“I haven’t changed my view that the continually increasing debt is the biggest threat we have to our national security,” Mullen said during a meeting with reporters in Baghdad.

Mullen famously warned almost a year ago during a speech to Detroit’s Economic Club that the nation’s ballooning debt posed the biggest threat to national security, citing the gap between the nation’s revenues and outlays instead of terrorism or rogue nations.

It is “so important that the economy move in the right direction” in order to pay for more military spending, Mullen said at the time.

“The resources that our military uses are directly related to the health of our economy,” Mullen said, noting that the $600 billion in interest on the debt in 2012 equaled “one year’s worth of defense budget.”

Gen. Martin Dempsey, nominated to succeed Mullen, dissented, slightly, recently. In written answers to questions from the Senate Armed Service Committee, Dempsey said: “I wouldn’t describe our economic condition as the single biggest threat to national security. There are a lot of clear and present threats to our security in the current operational environment. That said, there is unquestionably a relationship between U.S. security and the debt.”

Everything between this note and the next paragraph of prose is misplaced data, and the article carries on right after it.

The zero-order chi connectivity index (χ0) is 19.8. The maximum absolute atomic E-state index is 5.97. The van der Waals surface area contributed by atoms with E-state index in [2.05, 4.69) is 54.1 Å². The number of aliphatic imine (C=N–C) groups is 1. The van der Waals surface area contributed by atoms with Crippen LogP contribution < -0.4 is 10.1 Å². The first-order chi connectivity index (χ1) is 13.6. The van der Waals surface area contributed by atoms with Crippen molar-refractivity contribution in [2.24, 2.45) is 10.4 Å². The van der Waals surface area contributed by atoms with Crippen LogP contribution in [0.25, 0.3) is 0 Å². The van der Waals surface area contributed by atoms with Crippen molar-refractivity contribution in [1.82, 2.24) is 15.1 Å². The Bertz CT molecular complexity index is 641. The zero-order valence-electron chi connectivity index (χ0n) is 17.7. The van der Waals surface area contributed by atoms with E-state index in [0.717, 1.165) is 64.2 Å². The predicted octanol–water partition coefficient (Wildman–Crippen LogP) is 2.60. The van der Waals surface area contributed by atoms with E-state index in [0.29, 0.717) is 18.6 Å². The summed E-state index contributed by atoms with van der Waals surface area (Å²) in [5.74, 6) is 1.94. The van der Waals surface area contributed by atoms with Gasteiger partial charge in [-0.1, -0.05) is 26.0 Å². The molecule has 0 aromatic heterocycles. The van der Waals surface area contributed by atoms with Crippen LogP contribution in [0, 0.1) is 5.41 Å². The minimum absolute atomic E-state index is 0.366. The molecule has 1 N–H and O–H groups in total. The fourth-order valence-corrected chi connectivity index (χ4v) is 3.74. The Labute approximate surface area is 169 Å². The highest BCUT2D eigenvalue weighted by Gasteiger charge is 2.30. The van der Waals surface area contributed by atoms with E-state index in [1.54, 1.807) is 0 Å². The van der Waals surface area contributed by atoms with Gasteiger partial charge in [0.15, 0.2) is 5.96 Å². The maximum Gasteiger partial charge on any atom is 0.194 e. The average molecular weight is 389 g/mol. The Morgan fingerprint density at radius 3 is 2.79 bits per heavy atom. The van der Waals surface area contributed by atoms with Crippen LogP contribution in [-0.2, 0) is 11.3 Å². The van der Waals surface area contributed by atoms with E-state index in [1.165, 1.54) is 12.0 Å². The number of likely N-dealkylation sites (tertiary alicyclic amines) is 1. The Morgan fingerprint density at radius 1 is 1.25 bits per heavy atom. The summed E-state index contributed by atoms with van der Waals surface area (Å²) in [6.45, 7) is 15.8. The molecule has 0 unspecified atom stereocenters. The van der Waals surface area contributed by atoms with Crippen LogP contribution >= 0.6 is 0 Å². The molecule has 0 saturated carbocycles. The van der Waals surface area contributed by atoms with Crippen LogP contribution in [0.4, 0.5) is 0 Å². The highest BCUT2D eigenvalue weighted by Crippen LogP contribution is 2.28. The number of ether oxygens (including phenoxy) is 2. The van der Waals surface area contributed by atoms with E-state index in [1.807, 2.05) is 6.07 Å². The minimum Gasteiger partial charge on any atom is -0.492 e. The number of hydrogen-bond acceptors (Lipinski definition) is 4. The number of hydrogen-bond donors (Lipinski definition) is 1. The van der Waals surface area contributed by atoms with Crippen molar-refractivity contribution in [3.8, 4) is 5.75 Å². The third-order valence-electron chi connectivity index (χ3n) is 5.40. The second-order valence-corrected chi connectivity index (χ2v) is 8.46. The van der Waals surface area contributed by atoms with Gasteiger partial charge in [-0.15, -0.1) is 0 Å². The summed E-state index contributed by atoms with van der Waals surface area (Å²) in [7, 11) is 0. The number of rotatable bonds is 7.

Mullen’s warnings from a year ago have, nonetheless, have been cited by many lawmakers as part of the ongoing budget and debt debates.

On Tuesday, Mullen wouldn’t expand on specific details of the debt deal because he said he hadn’t reviewed them. But he said the Defense Department remains committed to cutting $400 billion from its budget in the next 10 to 12 years.

“There are various combinations of options on how to proceed ahead,” he said. “But a lot of that depends on what the top line is and we don’t know that yet, and also, our judgment on degree of difficulty of making certain adjustments.”

“Some of this we’re going to have to move pretty quickly, because the fiscal 2012 budget, which starts in under 90 days, is a budget we put together last year, and we’re going to have to figure out how to execute that budget in the very near future, I hope,” he said.

Mullen spoke Tuesday from Baghdad, during what is expected to be his last visit to Iraq before retiring in October. He also visited Afghanistan over the weekend.